This is where Manulife made a real effort to manage my expectations. At the start of each work term, I would sit down with my manager and plan out goals for the duration of the term that fit with both the business’ needs as well as my own learning and development objectives. Towards the end of my second work term, I mentioned to my manager that I was keen to try working in a different position. He set up a meeting for me with the Director of Finance at Manulife Bank, who gave me some coaching on possible career paths and helped me arrange a job shadow opportunity. I observed a Reporting Analyst in the Financial Reporting department, which helped me get a better idea of what my general responsibilities and tasks might be.

While considering the offer to return to Manulife for my last two co-op terms, I had to fully evaluate alternative opportunities that other companies were offering. One key thing I wished to achieve during my co-op terms was to experience different jobs that would help me find a job after I graduated. Manulife responded to this desire by offering me a different role within the same department during my third co-op, and a completely different role and department for my final co-op. I was delighted to be able to experience different roles within the same organization and also grow with the company, as reflected in my increasing responsibilities with each return. I was slightly nervous about leaving the department I worked in for two years, but my co-workers and manager were very supportive of my decision and helped facilitate the move. I believe the time I have spent working in Manulife Bank has prepared me well for the transition. To be successful in any job you must be driven and passionate about what you do. Manulife recognized these qualities in me, and in return facilitated and supported my move to the finance and accounting program for further development. I consider myself fortunate to be working in an organization where they take seriously the goals that employees set for themselves regardless of whether you are a permanent employee or a co-op student.”

Jessica is currently on her last co-op term at Manulife Financial.

This week’s poll question: What faculty are Accounting and Financial Management students a part of? Take a guess and enter to win a lunch bag!


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Link of the day

Still a lot of ice cream, 25 years later

When and where

History Speaker Series featuring Shi Zhihong, "International News Reporting in Chinese Provincial Newspapers: a Personal Experience and Understanding," Wednesday, July 24, 11:00 a.m. to 12:00 p.m., HH116.

Wednesday Night Discussion Group, Wednesday, July 24, 7:15 p.m., MC 5136. Details.

UW Farm Market, Thursday, July 25, SLC lower level, 9:00 a.m. to 1:00 p.m.

VeloCity Demo Day and Venture Fund Finals, Thursday, July 25, 11:00 a.m. to 2:30 p.m., SLC Great Hall.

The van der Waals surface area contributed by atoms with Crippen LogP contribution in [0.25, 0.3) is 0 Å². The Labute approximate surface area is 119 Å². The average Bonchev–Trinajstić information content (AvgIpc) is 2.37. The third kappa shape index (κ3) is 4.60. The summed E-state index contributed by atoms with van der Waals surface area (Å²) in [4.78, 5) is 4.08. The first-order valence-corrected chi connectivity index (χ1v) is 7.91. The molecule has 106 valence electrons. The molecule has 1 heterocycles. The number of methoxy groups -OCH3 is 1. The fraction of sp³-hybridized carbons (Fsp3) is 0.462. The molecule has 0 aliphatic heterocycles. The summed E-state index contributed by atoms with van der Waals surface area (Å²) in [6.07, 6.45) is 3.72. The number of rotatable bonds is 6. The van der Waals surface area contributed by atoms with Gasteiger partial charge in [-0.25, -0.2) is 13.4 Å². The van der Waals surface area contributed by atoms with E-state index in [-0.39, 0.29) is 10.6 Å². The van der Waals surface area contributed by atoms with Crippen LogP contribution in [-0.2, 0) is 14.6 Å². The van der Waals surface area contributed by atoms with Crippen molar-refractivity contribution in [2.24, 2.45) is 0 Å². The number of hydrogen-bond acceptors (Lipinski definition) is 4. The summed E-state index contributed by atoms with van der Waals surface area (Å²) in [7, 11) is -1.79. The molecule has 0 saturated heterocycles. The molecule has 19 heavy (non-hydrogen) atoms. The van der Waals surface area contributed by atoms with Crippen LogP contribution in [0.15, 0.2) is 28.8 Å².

Shad Valley Waterloo Open Day, Thursday, July 25, 1:30 p.m., Conrad Grebel great hall.

ChemEd 2013 conference, Sunday, July 28 to Thursday, August 1. Details.

WatRISQ seminar featuring Roger Lee, associate professor of mathematics, University of Chicago, "Variance Swaps on Time-Changed Markov Processes," Monday, July 29, 4:00 p.m., M3 3127. Details.

Wednesday Night Discussion Group, Wednesday, July 31, 7:15 p.m., MC 5136. Details.

QKD Summer School 2013, Monday July 29 to Friday, August 2, Institute for Quantum Computing. Details.

Spring Term lectures end, Tuesday, July 30 (which is a Monday class schedule).

Waterloo Institute for Nanotechnology seminar featuring Professor Jeff Dahn, Dalhousie University, "Why do Li-ion batteries die and can they be immortal?" Tuesday, July 30, 11:00 a.m., QNC 1501. Details.

Institute for Quantum Computing presents Roee Ozeri, Department of Complex Systems at the Weizmann Institute of Science, Israel, "The Ion-Qubit Toolbox," a three-part lecture mini-course, Tuesday, July 30, 2:00 p.m. to 4:00 p.m., QNC 1102/1103. Details.

Pre-examination study days, Wednesday, July 31 to Monday, August 5.

Student Success Office presents "Strength in Numbers: Student Leader Networking Event," Wednesday, July 31, 5:00 p.m., RCH 306. Details.

Civic Holiday, Monday, August 5, university closed.

Drop, Penalty 2 Period ends, Monday, August 5.

3rd Annual Conference on Quantum Cryptography, Monday, August 5 to Friday, August 9, Institute for Quantum Computing. Details.

On-campus examinations begin, Tuesday, August 6.

Institute for Quantum Computing presents John Preskill, Richard P. Feynman Professor of Theoretical Physics at the California Institute of Technology, "Quantum Computing and the Entanglement Frontier," Tuesday, August 6, 7:00 p.m., QNC 0101. Details.

Wednesday Night Discussion Group, Wednesday, August 7, 7:15 p.m., MC 5136. Details.

Online class examination days, Friday, August 9 and Saturday, August 10.

Ontario Mennonite Music Camp, Sunday, August 11 to Friday, August 23, Conrad Grebel University College. Details.

Quantum Cryptography School for Young Students, Monday, August 12 to Friday, August 16, Institute for Quantum Computing. Details.

Wednesday Night Discussion Group, Wednesday, August 14, 7:15 p.m., MC 5136. Details.

Tour For Kids 1-Day Cycling Tour, Saturday, August 17, 7:00 a.m., Ron Eydt Village. Details.

Centre for Teaching Excellence presents Instructional Skills Workshop, Tuesday, August 20 to Friday, August 23, 9:30 a.m. to 3:30 p.m. Details.

Positions available

On this week's list from the human resources department, viewable through myHRinfo:

• Job ID# 2202 - Senior Manager, Research Ethics – Office of Research, USG 11
• Job ID# 2197 - Web & Communications Specialist – Housing & Residences, USG 8
• Job ID# 2199 – Administrative Officer – Retail Services, USG 8
• Job ID# 2138 – Administrative Manager – Dean of Mathematics, USG 7
• Job ID# 2200 – Senior Case Consultant – Conflict Management and Human Rights, USG 9
• Job ID# 2186 – Graduate & Research Co-ordinator / Student Advisor – School of Optometry, USG 6
• Job ID# 2198 – Director of Major Gifts – Office of Development, USG 14
• Job ID# 2201 – Faculty Financial Officer – Dean of Environment Office, USG 10

Internal Secondment opportunity, viewable on myCareer@uWaterloo

• Strategist, Library Communications and Web Management – Library – USG 8 - 12 months secondment